A sunny Sunday morning in early June. Marion, used to getting up early, to take the street car to her work, was already downstairs in her flannel wrapper, putting the kettle on for tea.
Flora quickly removed her night gown and grabbed her underthings, her drawers, her 'waist' (what passed for a corset for girls) that was stained brown with sweat, and her chemise. Of her two dress skirts, suitable for a warmish spring day, she chose the blue-green worsted cotton, the one that had been Edith's before alterations. But first, where was her petticoat?
Then she put on her blouse and some stockings, soft cashmere, for it was Sunday.
Then she pulled the tie from her ponytail and combed her hair and put two pins on either side of her part.
She passed Marion on the stairs, in her wrapper,going back upstairs to dress. Mae appeared as she was spreading some preserves onto a piece of oat bread, Mrs. Montgomery's.
At breakfast, she was reminded of a time, years ago, when father was so upset about his children getting up late and skipping breakfast, that he laid down the law. He posted rules right there on that board. 7 o'clock all children up and washed and dressed. 7:05. Ready at the table for oatmeal.
Poor Norman. Flo wondered aloud how he was doing all by himself on the railroad. No doubt he was lonely.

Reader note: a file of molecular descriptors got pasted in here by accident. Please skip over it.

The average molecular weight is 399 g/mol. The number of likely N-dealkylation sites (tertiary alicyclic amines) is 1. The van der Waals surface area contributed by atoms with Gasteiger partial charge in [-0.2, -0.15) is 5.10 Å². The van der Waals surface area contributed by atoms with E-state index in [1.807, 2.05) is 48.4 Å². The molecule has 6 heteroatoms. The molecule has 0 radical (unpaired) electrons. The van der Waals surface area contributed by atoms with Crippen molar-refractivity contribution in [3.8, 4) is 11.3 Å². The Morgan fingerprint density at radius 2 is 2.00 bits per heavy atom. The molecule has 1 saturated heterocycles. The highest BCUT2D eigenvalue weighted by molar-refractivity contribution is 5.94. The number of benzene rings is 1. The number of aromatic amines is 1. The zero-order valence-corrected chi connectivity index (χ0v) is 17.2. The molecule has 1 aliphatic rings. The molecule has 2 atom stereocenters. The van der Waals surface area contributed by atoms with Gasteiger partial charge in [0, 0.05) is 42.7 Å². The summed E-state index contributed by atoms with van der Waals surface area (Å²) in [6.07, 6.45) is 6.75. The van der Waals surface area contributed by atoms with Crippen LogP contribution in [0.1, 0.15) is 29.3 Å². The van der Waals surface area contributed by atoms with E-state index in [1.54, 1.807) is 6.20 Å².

Marion was wearing her 'silk' when she reappeared a bit overdressed for church but she was unapologetic. "It is such a lovely day and I am happy to be in Richmond."
Flo took her at her word, forgetting the previous evening's discussion about Jimmy T. Or about the out of date leg of mutton sleeves on her jacket.
Let's get along. Just because Mother's not here doesn't mean we can laze about.
Church had little appeal right now for Flora.
It seems of all the age groups, males her age were the less likely to attend church regularly.
Men in their twenties seemed to make regular appearances - if they were in town and that was a big if, and it wasn't the sermons they were interested in.
Sure enough, at the church were all the regulars, the very young and the old, and the couples, engaged or married. 85 families attended Chalmer's Church, down from a few years back. She especially noted the old women with their out-dated millinery and darting eyes, taking in everything. The fact that the Nicholson girls were at church, alone, without father or mother, could be seen as a good, or a bad thing, depending on the observor's point of view and generosity of spirit.
Flora squirmed in her pew. Marion was still talking a mile a minute to Mr. H., seated directly behind them. He was the milk and butter man. H's eyes seemed to be fixated on her hat, a yellow straw shape of middling size, trimmed with pink rosebuds and red velvet ribbons that bobbed as she spoke.
Eventually the service started. Perhaps it was mere coincidence, or perhaps it was a sign, but the Minister, a visiting one from Coaticook, a Reverend McMichael, intoned on the evils of the nickelodeon.
He was young and clearly he wanted his sermon to have a contemporary spin. But his inexperience was obvious and his performance was not convincing. In fact, somehow, he made nickelodeons seem like terrific fun.